Equipment for top-dressing fertilizer

May 29, 2013 - Issue 9


If timely moisture has improved yield potential and if applied nutrient was not enough to meet this new yield potential, canola fields may benefit from a top dress of nitrogen.

You have a choice between dry urea or liquid UAN. Liquid UAN dribbled on the surface is less prone to losses than dry urea broadcast on the surface, but both applications require rain soon after application to move fertilizer into the soil and limit volatilization. (Agrotain helps to minimize these losses.)

Top-dress fertilizer is much more efficiently taken up by the roots, not by the leaves, so applications must reach the soil surface, ideally in a concentrated band.

If broadcasting granular, apply when leaves are dry to make sure prills roll off onto the ground and don’t cause leaf burn.

If using liquid, the ideal is to apply when leaves are moist from early dew or a light rain so liquid nitrogen fertilizer runs off quickly. Applying when hot and dry can increase absorption of liquid into the plant, increasing the amount of burn. Consider adding some extra water to the tank in these conditions if waiting is not an option.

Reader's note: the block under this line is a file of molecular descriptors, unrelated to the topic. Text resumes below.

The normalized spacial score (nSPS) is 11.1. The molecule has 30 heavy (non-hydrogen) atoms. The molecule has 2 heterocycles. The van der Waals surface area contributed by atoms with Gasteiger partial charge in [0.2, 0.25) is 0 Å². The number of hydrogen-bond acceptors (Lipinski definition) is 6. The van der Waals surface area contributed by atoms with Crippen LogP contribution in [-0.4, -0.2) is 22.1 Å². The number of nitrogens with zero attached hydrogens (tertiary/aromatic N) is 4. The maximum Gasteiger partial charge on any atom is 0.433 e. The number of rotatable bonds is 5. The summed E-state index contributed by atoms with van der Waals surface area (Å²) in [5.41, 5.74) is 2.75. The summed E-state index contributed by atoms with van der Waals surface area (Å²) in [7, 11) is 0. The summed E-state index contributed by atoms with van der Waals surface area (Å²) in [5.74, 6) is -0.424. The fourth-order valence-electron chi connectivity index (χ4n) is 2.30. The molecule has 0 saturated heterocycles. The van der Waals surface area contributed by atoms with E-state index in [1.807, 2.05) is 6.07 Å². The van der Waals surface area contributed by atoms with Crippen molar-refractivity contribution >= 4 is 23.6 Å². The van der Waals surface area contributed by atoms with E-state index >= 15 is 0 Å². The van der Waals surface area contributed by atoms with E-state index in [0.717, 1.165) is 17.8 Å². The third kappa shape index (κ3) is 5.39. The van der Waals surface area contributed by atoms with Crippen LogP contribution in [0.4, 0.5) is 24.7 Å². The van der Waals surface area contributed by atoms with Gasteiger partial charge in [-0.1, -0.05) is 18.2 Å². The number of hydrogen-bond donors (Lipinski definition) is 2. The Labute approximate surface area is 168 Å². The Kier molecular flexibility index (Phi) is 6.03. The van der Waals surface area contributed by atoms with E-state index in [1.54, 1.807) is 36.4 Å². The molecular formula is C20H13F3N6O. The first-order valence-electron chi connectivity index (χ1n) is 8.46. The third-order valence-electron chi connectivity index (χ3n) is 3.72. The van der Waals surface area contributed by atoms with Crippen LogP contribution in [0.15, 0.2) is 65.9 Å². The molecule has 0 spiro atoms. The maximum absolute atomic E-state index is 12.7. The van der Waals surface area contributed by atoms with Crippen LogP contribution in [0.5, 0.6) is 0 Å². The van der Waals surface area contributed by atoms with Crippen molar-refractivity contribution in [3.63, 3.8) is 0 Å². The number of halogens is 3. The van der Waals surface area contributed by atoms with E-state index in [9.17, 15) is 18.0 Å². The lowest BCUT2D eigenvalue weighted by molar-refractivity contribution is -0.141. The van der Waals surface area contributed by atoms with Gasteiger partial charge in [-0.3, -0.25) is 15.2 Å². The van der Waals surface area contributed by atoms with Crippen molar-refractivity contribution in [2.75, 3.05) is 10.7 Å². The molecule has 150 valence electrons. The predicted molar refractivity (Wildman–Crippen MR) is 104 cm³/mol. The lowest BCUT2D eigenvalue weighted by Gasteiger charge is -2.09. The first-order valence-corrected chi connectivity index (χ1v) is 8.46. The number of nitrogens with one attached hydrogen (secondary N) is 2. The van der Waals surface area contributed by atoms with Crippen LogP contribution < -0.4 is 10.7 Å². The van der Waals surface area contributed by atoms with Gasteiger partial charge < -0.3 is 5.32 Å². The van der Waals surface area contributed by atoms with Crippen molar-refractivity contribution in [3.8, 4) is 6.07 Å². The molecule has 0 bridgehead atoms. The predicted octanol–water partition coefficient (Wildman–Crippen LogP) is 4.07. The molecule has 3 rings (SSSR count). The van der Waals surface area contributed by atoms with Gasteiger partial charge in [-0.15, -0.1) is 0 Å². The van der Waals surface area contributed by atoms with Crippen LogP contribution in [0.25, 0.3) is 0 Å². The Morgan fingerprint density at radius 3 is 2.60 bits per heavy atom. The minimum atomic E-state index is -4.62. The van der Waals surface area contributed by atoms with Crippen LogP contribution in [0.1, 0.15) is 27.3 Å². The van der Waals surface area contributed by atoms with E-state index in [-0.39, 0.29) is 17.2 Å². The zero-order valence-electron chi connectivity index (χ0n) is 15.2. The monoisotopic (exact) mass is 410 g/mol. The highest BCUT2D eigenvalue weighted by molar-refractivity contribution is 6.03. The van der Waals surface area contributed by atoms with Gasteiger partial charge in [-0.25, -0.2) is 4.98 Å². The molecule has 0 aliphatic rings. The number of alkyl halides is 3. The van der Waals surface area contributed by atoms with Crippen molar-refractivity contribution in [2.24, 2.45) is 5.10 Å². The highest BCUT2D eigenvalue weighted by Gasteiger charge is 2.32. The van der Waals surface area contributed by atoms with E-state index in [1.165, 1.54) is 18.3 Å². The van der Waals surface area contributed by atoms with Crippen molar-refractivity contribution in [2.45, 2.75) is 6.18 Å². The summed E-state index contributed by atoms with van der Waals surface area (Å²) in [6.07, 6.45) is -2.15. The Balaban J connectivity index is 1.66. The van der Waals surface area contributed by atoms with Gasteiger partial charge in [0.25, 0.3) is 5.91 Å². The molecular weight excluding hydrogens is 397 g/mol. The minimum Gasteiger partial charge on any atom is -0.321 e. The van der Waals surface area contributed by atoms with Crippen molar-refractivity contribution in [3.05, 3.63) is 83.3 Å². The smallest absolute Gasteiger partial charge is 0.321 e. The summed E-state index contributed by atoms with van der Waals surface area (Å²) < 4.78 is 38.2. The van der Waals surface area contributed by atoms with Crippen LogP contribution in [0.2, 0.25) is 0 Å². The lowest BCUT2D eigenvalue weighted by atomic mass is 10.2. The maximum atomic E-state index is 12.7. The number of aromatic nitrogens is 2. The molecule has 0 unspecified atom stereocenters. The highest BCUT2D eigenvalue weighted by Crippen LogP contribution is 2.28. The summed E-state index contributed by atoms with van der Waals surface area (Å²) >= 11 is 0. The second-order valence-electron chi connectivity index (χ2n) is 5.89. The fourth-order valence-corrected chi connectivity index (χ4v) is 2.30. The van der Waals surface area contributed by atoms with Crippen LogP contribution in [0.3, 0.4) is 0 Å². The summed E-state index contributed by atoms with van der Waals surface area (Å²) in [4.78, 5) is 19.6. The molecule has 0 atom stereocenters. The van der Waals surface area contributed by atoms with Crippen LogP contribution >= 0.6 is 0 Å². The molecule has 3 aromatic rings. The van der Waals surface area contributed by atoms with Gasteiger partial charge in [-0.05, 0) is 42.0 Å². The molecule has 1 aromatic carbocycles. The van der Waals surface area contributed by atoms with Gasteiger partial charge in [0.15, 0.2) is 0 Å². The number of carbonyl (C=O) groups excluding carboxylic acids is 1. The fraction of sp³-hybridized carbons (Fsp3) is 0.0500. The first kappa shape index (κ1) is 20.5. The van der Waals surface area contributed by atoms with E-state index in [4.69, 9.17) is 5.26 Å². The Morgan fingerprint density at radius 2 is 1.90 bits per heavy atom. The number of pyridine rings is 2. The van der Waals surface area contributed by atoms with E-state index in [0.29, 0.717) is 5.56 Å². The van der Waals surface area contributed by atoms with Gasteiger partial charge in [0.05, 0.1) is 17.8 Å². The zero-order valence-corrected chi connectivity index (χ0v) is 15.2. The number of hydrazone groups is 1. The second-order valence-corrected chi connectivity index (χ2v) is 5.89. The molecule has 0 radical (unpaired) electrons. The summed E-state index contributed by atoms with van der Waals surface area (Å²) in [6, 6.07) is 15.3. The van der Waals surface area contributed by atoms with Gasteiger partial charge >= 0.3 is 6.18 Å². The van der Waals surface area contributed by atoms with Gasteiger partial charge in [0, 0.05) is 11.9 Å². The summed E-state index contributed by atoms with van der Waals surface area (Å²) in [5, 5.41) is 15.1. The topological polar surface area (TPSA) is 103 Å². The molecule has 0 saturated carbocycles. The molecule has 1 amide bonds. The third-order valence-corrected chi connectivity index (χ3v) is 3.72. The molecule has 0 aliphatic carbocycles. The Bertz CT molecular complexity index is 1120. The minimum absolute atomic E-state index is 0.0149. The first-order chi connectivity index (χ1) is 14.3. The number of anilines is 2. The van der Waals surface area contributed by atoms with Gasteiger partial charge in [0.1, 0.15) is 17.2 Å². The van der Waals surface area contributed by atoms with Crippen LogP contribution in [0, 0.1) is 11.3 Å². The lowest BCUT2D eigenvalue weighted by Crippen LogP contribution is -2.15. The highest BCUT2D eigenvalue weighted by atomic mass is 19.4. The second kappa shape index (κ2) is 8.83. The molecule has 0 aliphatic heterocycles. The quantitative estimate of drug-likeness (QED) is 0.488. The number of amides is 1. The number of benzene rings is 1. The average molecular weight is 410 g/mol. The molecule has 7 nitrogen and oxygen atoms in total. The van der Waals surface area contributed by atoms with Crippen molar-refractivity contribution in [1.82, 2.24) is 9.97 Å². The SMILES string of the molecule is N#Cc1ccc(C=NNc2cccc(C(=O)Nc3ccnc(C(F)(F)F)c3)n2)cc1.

When applying with the sprayer, use dribble applicators designed specifically for fertilizer. Pesticide nozzles increase leaf coverage and the potential for plant damage. The dribble system reduces this risk, and also minimizes volatilization and immobilization by reducing the amount contacting crop residue. Use some pressure to drive the stream to the ground.

Fertilizer dribble options for the sprayer:

1. Streambars or dribble bars are long bars — 12” to 15” or so each — with 4 holes along the length. They attach to each sprayer nozzle point, with the bar designed to reduce the distance between streams. Advantage: Streams drop straight down so spray patterns are unaffected by boom height. Disadvantages: They are more expensive than the second simpler option, and they are more likely to break if the boom hits the ground.

2. Fertilizer nozzle bodies with 3-4 streams fanning out in different directions from a single point. (See the photo at the top.) Advantage: They tend to be cheaper than streambars or dribble bars. Disadvantage: Patterns can overlap more as boom height increases.

John Heard, crop fertility specialist with MAFRI, recommends this article from the U.K. for a review of the two choices.

—UAN must reach the soil surface. UAN applied in no-till situations with high trash cover can be absorbed by the residue and be unavailable to the crop. That is one reason why a concentrated band works better than full ground coverage.
—Windy conditions may disrupt the streams and lead to increased plant coverage and potential for damaging greater leaf area.

Click here for more top up tips for nitrogen and sulphur.

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